South Africa

Bad news for South Africa’s largest employer

Confidence among South Africa’s agricultural businesses fell to the lowest level in almost 15 years as an El Niño-induced drought-affected grain crops. 

A confidence index compiled by the Agricultural Business Chamber, known as Agbiz, and the Industrial Development Corp. dropped to 38 in the three months through June.

That’s the lowest level since the third quarter of 2009, Agbiz said in an emailed statement Monday. 

Dry and hot weather across much of the country, including the key summer-grain producing areas has slashed the forecast for this year’s harvest.

The total corn crop, which includes the white and the yellow varieties, for the 2023-24 season is projected to be 19% lower than last year’s, according to the government’s Crop Estimates Committee.

The drought coincided with other long-standing challenges, such as inadequate road infrastructure and municipal service delivery, Agbiz said.

Lingering animal disease challenges and heightened geopolitical tensions are also the concerns for the sector, according to the business chamber.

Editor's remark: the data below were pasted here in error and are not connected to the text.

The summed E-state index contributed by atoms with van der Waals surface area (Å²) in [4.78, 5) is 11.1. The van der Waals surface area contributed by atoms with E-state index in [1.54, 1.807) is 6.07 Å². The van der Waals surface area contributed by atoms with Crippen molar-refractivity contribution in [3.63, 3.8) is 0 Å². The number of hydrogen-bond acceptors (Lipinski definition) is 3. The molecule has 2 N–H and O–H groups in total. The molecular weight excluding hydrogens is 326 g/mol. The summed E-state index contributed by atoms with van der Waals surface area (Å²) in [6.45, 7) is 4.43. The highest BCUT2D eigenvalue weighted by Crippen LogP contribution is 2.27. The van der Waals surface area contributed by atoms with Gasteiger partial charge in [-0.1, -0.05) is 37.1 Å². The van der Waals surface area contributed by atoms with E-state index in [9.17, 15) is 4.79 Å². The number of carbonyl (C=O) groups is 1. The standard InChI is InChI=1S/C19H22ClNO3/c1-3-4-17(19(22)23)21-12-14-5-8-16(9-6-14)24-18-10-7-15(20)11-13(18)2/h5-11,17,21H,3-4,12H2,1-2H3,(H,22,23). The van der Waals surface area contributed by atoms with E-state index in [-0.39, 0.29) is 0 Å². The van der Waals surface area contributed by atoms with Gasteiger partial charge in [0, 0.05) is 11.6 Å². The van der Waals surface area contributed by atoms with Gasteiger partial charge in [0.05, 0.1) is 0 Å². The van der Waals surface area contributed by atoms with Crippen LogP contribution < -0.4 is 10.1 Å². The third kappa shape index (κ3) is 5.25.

While only contributing about 4% of South Africa’s gross domestic product, agriculture was the best-performing sector in the first quarter of the year.

It grew 13.5% due to an increase in horticultural production, and the industry employs close to 1 million people, according to the statistics office. 

The survey was conducted among businesses operating in all agricultural sub-sectors between June 10 and June 19, and the uncertainty about the formation of the government during that time may have added to the downbeat mood among the agribusinesses, according to Agbiz.

“While the farming sector may have worried about the political outlook at the time of the survey, the reaction to the newly formed government of national unity has been widely positive, and the financial markets reaction reflects that optimism,” Agbiz chief economist Wandile Sihlobo said.


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